Covered in intricate armor from head to toe, we were guided by “Ishigaki Sarunosuke” and “Kusunoki Umanosuke”- the two are chief retainers loyal to Horio Yoshiharu, the feudal lord who established the castle town. Holding a matchlock rifle in one hand and an old map of Matsue in the other, Sarunosuke-san welcomed us in a deep and booming voice. Umanosuke-san, wearing a helmet adorned with a long fluffy ornamental headpiece, carried a sketchbook with various illustrations about the castle and surrounding neighbourhoods. While speaking in old, Edo-period Japanese, and telling jokes as if they were a comedy duo, the friendly pair of samurai guided us around sites where you can still glimpse urban planning from four hundred years ago.
     Since the very beginning, Matsue was designed with various features to defend against enemy attack. Sarunosuke-san and Umanosuke-san explained that this defensive urban planning was known as “machiwari” (“dividing the town”). The vestiges of this planning can still be seen today. To better understand Matsue’s “machiwari” design, this walking tour was not a passive experience- in fact, it was a special course where participants play as “imaginary Mori troops” from the Mori domain to the west of Matsue, in order to experience what it would be like to invade the city and attack the castle. Departing from the bronze stature of Horio Yoshiharu near the entrance to the Matsue Castle grounds, our tour route took us along the castle moat, proceeding northeast toward Senju-in Temple; from there, we walked down winding back streets leading toward Shiominawate Street, located just to the North of the castle, where you can still see a traditional samurai residence. This tour made me realize just how difficult it would have been to attack Matsue in the past.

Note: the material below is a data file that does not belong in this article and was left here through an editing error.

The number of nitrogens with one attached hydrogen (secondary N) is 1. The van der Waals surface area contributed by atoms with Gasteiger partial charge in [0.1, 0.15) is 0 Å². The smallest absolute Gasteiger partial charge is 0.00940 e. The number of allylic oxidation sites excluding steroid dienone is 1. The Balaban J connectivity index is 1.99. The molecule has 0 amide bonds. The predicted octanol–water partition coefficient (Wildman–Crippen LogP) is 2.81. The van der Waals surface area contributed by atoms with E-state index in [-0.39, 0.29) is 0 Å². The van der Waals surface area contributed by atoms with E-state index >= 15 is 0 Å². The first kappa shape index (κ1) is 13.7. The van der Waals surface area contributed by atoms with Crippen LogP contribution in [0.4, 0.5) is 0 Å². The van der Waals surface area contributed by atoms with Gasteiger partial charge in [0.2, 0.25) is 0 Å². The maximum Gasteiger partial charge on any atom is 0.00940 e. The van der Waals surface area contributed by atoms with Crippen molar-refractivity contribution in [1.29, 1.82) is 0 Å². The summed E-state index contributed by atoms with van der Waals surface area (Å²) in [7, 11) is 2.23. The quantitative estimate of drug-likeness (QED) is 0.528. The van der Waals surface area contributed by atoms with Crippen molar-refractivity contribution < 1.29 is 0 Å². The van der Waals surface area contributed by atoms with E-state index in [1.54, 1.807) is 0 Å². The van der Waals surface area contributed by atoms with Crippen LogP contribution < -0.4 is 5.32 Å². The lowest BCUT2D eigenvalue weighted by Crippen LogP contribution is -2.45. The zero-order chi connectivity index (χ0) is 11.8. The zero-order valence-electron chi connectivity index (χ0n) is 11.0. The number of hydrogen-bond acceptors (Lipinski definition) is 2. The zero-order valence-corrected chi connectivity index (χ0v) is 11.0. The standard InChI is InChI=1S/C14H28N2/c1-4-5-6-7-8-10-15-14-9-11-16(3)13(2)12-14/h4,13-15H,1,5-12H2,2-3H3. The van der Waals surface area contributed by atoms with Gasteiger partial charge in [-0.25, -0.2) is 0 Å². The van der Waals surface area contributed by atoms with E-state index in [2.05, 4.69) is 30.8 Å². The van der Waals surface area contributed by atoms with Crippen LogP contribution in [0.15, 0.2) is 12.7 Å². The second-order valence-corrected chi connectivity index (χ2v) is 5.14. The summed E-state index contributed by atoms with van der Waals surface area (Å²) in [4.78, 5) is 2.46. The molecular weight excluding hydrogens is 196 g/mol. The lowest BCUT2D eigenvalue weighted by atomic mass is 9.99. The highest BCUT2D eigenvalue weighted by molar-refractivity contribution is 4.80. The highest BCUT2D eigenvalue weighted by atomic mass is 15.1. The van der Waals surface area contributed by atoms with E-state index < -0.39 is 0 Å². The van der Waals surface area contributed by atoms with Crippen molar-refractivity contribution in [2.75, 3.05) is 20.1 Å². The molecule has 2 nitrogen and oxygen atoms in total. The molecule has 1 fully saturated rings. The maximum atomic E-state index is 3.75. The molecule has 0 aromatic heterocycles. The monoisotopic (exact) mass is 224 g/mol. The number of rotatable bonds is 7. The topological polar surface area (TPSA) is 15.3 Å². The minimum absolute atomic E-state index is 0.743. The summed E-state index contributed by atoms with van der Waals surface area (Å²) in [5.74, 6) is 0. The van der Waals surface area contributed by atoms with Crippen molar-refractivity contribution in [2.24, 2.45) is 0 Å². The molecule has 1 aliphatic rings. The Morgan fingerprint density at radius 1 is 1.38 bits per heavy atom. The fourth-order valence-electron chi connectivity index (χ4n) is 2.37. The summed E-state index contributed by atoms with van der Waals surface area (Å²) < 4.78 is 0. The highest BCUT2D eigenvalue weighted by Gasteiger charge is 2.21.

Near the castle, there are irregular intersections where the roads do not line up perfectly. These intersections, called “kagigataro” (“key-shaped roads”) are part of the “machiwari” urban planning, and were designed to prevent enemy troops from easily marching in a straight line toward the castle. In addition, there is a wide, flat neighbourhood in the centre of Matsue called Teramachi (“Temple town”), aptly named for the 25 temples that are gathered there. By deliberately building all the temples in one large area, it would attract enemy troops to use the open area as a convenient gathering ground, where those protecting the castle town would be waiting to ambush them. Matsue was truly a fortress utilizing the latest military technology and defensive planning a the time- even down to the placement of its temples. By just looking at the city, I would never have guessed that everything was secretly designed with this “machiwari” design in mind.